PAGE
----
After I read everyone's posts here, I looked up the Lexicon entry about Quirrel and reviewed some facts that were easy for me to overlook. The Lexicon referenced an essay, "Quirrel's Leave of Absence." Both the entry and essay helped me a lot.

But questions remain unanswered about Quirrel. (For example, what did he teach prior to his leave of absence?) Our best information about him is generalized gossip repeated by Hagrid during the time in which he was the school's gamekeeper and did not know the teachers closely. Hagrid's information is not always reliable, despite his personal trustworthiness, so it is possible that there might be more to Quirrel's story than we know now. "There is no such thing as a coincidence in Rowling's writing." (That is a postulate in Ultimate Unoffical Guide to the Mysteries of Harry Potter, by Galadriel Waters, which Round Pink Spider recommended to me.) Perhaps an unanswered question about Quirrel MIGHT turn out to be a thread of the plot in Book 7.

I can't wait to read it, regardless.

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Soul Search - Sep 9, 2006 7:17 am (#20 of 38)

Good post, valuereflection.

My only comment would be that Spirit-Voldemort did not have a wand, so couldn't do an Imperius Curse. He could, of course, occupy another's mind, which would serve the same purpose.

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Miss Amanda - Sep 9, 2006 3:56 pm (#21 of 38)

One more thing - Quirrel couldn't have been taking a sabbatical to learn more about Dark Arts as the subject he teaches because he could not have been the DADA teacher before Harry's year. Quirrel had been a teacher at Hogwarts, yes, but not DADA. Dumbledore told Harry that he'd been unable to keep any DADA teacher for more than a year.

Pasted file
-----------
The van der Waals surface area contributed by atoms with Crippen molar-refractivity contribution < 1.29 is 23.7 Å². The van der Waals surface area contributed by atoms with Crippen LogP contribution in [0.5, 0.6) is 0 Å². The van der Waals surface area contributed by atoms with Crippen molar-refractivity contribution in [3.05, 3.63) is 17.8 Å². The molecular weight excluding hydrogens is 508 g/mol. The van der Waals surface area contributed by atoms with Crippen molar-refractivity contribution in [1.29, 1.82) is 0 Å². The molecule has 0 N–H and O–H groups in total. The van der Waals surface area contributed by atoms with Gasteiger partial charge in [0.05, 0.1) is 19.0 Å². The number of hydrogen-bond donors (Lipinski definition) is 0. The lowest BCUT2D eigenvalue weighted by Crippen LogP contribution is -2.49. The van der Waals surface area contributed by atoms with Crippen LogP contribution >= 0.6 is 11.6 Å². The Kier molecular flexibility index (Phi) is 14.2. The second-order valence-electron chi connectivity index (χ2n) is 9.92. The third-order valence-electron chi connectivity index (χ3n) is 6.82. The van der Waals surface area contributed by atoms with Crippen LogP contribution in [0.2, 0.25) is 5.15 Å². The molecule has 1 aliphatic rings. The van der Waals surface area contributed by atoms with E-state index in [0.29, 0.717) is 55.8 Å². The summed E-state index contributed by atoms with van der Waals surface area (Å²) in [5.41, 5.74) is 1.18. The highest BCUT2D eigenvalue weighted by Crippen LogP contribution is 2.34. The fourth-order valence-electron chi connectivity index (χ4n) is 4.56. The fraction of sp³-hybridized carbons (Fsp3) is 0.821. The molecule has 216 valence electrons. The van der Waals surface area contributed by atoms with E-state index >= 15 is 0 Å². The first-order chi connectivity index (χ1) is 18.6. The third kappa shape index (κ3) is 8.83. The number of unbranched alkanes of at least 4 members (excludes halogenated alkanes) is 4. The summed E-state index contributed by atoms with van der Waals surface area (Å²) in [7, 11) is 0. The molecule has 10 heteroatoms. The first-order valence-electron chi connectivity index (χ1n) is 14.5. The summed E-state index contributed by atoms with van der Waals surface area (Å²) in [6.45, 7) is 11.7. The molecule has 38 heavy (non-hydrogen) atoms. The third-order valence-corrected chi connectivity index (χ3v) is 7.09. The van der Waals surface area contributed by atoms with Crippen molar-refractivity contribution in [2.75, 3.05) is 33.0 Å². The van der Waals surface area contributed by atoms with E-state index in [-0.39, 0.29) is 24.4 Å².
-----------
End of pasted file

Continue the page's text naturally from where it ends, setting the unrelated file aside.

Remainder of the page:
Do we know that the Imperius Curse cannot be done wandlessly by a very powerful wizard? How is Voldemort able to "bend him to his will" if not by the Imperius? Quirrel is very specific about when Voldemort began inhabiting him.

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Choices - Sep 9, 2006 5:02 pm (#22 of 38)

*Completely Obsessed With Harry Potter*
Perhaps Quirrell got around the one year thing by teaching DADA one year, taking a year off and coming back for another year?

I think Voldemort controlled Quirrell pretty much the way he controls Wormtail and his DE's - through fear and intimidation.

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valuereflection - Sep 9, 2006 6:07 pm (#23 of 38)

EDIT: Looks like I crossed posts with Choices :-)

Thanks, Soul Search.

When Quirrel returned from his sabbatical, he resumed his post as the Hogwarts teacher of his original subject -- instead of taking the post of DADA teacher. I don't know why he would do so, if he had such a strong ambition to teach DADA that he took leave in order to learn more about DADA. But the Lexicon is certain that he did. (Maybe the DADA position was already filled for that upcoming schoolyear by another candidate, at the moment he returned to England. Or maybe Quirrel exhibited such nervous demeanor when he reported to the headmaster, due to his recent frightening experience with Voldemort, that Dumbledore determined he would not be ready for the DADA post until after a time in which to calm down from the trip abroad.)

Miss Amanda, thanks for bringing up Voldemort's jinx -- I have a question I've been wondering about, which I didn't have courage to ask before now...

Lord Voldemort's jinx on the DADA position intrigues me, relating to Professor Quirrel. I wonder whether JKR worded the jinx in HBP "very carefully," as she did for the prophecy in OP. (I'm sorry I don't remember the source for her quote.) Here is Dumbledore's exact wording, from HBP chapter 20: